Apple (NASDAQ:AAPL) threw investors a curve when it released a preview of its first-quarter financial results earlier this month. In a letter to shareholders penned by CEO Tim Cook, the company revised its guidance for the important holiday quarter, sending shares down about 10% in the wake of the announcement.

The bad news? Apple said revenue would come in at $84 billion, about $5 billion less than the low point of its previous guidance. Cook blamed the shortfall on a number of factors, including difficult year-over-year comps and economic weakness in emerging markets -- particularly in greater China.

Apple is sure to provide more details when it releases its full first-quarter earnings report, which is scheduled on Jan. 29, after the market close. Let's recap some of the other areas worth watching in light of its disappointing revenue miss.

A crowd of people in front of the Apple store in Singapore.

Image source: Apple.

Share repurchases

Apple has been repurchasing shares hand over fist, and likely went on a buying binge in the wake of its falling stock price. In the fourth quarter, it bought back more than 92 million shares at a cost of $19.4 billion, paying about $210 per share. Shares lost as much as a third of their value in the closing three months of 2018, giving it the opportunity to buy its shares at a significant discount.

The company disclosed in a recent regulatory filing that as of Sept. 29, 2018, Apple had used $29 billion of the $100 billion share repurchase authorization approved by the board in May. That left a whopping $71 billion available to buy back shares. 

Expect to hear details on buybacks when Apple reports earnings.

Earnings per share

The aforementioned proclivity for buying back its shares will likely help Apple increase its earnings per share. Over the past five years, it's reduced its share count by more than 20%. This benefits shareholders because the company's income is divided among fewer shares, increasing its EPS.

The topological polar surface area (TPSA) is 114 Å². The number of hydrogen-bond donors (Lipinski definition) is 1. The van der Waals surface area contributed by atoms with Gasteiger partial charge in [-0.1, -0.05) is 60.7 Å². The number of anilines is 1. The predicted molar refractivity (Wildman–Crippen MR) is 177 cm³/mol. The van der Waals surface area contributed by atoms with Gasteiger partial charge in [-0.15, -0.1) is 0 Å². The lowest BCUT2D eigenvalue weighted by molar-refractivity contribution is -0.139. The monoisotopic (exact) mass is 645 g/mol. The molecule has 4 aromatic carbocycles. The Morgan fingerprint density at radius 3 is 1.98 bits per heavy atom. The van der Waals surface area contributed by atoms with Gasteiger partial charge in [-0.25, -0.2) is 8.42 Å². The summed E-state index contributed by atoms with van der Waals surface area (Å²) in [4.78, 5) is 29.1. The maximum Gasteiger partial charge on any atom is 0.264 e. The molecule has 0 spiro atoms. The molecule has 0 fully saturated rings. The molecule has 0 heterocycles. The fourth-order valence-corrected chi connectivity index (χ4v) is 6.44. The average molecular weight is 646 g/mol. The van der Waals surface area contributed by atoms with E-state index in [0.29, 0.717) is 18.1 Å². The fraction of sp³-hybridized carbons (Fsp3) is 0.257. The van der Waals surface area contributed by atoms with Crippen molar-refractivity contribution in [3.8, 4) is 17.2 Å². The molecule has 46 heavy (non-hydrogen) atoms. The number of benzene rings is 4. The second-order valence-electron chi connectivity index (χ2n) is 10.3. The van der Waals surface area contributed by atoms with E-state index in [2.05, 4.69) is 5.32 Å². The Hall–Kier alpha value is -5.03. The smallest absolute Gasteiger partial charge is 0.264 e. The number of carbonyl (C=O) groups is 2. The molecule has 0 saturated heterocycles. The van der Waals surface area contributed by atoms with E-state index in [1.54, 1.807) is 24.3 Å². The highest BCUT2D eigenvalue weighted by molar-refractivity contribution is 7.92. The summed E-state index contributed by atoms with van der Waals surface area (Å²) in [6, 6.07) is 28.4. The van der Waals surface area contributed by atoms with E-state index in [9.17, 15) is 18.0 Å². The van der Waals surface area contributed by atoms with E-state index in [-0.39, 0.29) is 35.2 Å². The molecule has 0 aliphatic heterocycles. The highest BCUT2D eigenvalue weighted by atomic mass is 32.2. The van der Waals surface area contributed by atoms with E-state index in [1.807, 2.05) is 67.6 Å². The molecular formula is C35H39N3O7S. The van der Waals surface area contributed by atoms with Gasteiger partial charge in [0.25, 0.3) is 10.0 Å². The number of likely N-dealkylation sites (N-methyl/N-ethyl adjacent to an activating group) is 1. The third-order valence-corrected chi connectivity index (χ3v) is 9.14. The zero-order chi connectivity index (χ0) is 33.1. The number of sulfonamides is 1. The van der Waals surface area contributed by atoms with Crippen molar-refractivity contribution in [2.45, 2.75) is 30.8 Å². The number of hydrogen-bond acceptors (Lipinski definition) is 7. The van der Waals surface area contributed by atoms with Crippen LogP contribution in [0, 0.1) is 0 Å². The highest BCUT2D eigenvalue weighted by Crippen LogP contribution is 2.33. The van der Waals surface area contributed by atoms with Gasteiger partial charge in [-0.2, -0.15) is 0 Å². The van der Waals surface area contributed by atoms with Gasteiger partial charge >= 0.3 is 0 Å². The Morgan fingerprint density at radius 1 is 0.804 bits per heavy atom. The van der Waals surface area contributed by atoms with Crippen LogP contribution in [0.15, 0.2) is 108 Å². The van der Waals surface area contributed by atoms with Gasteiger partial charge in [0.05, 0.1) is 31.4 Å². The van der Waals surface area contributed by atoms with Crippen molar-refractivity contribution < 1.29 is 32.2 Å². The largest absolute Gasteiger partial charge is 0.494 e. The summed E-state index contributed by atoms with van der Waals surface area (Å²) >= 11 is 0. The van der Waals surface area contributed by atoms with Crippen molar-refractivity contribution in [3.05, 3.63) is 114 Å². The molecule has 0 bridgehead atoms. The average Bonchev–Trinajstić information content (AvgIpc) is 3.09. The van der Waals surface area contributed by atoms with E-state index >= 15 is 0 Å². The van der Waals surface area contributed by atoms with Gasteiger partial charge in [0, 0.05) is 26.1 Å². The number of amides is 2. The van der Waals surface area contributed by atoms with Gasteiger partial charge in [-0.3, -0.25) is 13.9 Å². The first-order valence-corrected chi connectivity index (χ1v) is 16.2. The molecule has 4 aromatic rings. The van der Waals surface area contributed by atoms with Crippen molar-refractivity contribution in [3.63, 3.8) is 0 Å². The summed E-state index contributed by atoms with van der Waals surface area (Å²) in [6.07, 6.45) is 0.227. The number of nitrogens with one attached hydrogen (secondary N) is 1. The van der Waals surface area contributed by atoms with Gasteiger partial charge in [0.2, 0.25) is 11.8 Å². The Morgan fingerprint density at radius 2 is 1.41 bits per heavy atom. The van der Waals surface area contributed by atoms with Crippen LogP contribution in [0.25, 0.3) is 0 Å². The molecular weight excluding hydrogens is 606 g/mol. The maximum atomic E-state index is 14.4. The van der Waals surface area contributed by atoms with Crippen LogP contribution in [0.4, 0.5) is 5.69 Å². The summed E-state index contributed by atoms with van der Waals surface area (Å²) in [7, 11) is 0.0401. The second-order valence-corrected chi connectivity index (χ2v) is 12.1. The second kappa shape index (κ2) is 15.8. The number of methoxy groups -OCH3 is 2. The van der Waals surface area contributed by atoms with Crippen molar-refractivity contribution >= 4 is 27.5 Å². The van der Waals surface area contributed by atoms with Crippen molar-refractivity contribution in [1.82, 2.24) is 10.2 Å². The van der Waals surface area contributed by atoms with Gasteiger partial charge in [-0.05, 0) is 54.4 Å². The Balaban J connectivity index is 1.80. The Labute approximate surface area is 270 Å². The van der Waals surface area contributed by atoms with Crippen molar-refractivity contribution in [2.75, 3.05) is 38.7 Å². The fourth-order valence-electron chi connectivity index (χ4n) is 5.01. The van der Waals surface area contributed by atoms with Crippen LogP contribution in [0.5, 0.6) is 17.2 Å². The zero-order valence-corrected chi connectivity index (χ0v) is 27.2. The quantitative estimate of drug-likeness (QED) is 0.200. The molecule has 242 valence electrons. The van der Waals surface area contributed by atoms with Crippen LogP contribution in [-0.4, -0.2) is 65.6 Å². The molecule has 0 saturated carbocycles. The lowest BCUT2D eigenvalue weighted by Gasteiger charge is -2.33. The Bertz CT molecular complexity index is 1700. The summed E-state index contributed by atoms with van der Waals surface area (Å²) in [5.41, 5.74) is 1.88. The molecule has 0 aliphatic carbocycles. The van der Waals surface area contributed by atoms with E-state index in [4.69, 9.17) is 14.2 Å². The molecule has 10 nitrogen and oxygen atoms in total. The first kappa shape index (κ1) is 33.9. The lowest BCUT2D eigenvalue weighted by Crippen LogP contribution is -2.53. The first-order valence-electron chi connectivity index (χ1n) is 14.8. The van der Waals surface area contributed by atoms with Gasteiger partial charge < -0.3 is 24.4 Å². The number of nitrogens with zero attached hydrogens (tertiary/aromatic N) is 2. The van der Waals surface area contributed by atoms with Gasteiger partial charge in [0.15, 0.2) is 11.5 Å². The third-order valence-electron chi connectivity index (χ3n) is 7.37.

Cook alluded to this fact in the letter. Even though the company is reporting billions less in revenue, he said "We also expect to report a new all-time record for Apple's earnings per share." For reference, it reported record earnings per share of $3.89 during its fiscal 2018 first quarter. In line with Cook's pronouncement, the number this time around should be higher than that record. 

Record revenue in some segments

Even in light of the challenges Apple faced, Cook did focus on a few highlights. Apple achieved "all-time record revenue from Services, Wearables and Mac," according to Cook. We don't have to look back too far, as each of those segments had record-setting performances in Q4.

Apple sold 5.3 million Macs, generating revenue of $7.4 billion. Services revenue also saw its best quarter ever, at $9.98 billion. Based on those numbers and the figures from the company's 2018 fiscal first quarter, that should result in year-over-year growth of at least 7% and 18%, respectively for the Mac and services segments.

An Apple Watch taking a heart reading.

Image source: Apple.

Apple historically hasn't broken out revenue from wearables, which are part of its other products segment and includes the Apple Watch, AirPods, and Beats products. We do know that wearables achieved $10 billion in revenue for the four quarters leading up to Apple's fiscal 2018 third quarter. Expect to hear more from Apple on the subject.

Don't forget the reporting change

It's important to remember that CFO Luca Maestri said last quarter that, beginning with the December-ended quarter, the company would "no longer be providing unit sales data for iPhone, iPad and Mac." He went on to say that a unit of sale was less relevant than in the past, while also pointing out that top competitors in smartphones, tablets, and computers didn't provide quarterly sales data, either. 

Apple already released its preliminary results so there shouldn't be too many surprises. For the specific cases where the company didn't provide numbers, it left a trail of breadcrumbs to follow or hinted at the rest. One area that hasn't been addressed is Apple's guidance for the coming quarter -- which will be of keen interest to investors. Unfortunately, with the ongoing trade war between China and the U.S., I wouldn't hold out much hope for optimism, as it was softness in China that did the most damage during the first quarter, according to Cook's letter to shareholders.  

Stay tuned. We'll get the full report after market close on Jan. 29.

Danny Vena owns shares of Apple. The Motley Fool owns shares of and recommends Apple. The Motley Fool has the following options: long January 2020 $150 calls on Apple and short January 2020 $155 calls on Apple. The Motley Fool has a disclosure policy.